New Jersey Enacts Changes to Landmark 2009 Site Remediation Reform Act

In 2009, in the face of a significant backlog of sites that were stuck in the Department of Environmental Protection (DEP) pipeline, the New Jersey Legislature dramatically changed the process of site remediation in the Garden State with the enactment of the Site Remediation Reform Act (SRRA). The SRRA partially outsourced DEP’s review role by authorizing “private” oversight of cleanups by Licensed Site Remediation Professionals (LSRPs). On August 23, 2019, Governor Murphy signed new legislation that made further adjustments to the changes wrought by the SRRA.

The legislation (L. 2019, c. 263), which sailed through both legislative chambers without a single opposing vote, makes a number of changes to the LSRP program, as well as other changes affecting parties responsible for conducting remediation projects.

Amendments Affecting LSRPs

  • Removal of unoccupied structures from list of areas that must be addressed as an “immediate environmental concern.”
  • Expansion of LSRP duties to report immediate environmental concerns and previously unreported discharges.
  • A slight relaxation of licensing requirements for individuals who may have temporarily left the work force for personal reasons.
  • Clarification of prior acts and punishments that will disqualify a person from obtaining an LSRP license.
  • Tightening of LSRPs’ oversight responsibilities to ensure that non-LSRPs do not effectively perform work reserved for LSRPs.
  • Requiring an affidavit of merit from any party who sues an LSRP for malpractice or negligence.

Amendments Affecting Parties Responsible for Conducting Remediation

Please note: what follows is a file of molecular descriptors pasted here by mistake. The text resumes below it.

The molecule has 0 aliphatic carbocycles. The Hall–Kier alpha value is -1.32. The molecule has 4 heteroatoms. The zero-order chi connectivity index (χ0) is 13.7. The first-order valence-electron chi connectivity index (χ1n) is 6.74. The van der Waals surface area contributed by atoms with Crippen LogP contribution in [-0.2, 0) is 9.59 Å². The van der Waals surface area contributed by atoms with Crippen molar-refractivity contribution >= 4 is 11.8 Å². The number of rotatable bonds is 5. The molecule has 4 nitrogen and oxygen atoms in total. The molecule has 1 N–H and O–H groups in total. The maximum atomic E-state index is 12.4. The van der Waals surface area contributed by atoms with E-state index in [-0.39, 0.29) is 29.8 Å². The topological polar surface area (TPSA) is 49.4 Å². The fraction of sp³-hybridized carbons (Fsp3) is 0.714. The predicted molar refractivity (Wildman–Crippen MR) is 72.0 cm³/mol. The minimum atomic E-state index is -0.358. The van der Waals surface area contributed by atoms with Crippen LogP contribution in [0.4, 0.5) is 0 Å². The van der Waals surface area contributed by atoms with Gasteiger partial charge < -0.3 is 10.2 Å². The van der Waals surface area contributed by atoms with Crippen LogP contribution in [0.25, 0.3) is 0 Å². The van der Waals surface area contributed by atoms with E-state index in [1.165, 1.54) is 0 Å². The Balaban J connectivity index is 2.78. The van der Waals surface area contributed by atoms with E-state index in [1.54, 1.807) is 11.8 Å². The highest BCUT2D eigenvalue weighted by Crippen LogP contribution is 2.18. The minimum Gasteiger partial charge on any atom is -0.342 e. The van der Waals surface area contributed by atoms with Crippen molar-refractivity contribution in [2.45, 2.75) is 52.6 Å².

• Clarification that an LSRP need not be retained to oversee due diligence activities that are not required by remediation rules or conducted to obtain a response action outcome or address a known or suspected discharge.
  • Confirmation of the availability of a defense to Spill Act liability for certain post-1993 “innocent purchasers.”
  • Authorization for the Superior Court and municipal courts to impose civil penalties for Spill Act violations.
  • Addition of surety bonds as a new option for remediation funding sources.
  • Tightening of requirements involving disclosure of cleanup information to the public.
  • Addition of a requirement to retain an LSRP to manage, supervise, or perform the requirements of a remedial action permit for the duration of the permit.
  • Changes to requirements involving when a remediation will come under direct oversight by DEP.

Some of the statutory changes will also require regulatory amendments to implement the Legislature’s goals.

While not nearly as revolutionary as the 2009 SRRA, the 2019 amendments represent a “course correction” for DEP, LSRPs, and responsible parties. Those with any connection – past, present, or future – to contaminated sites in New Jersey would do well to update their files, and to be mindful of DEP’s likely regulatory response to the new enactment.

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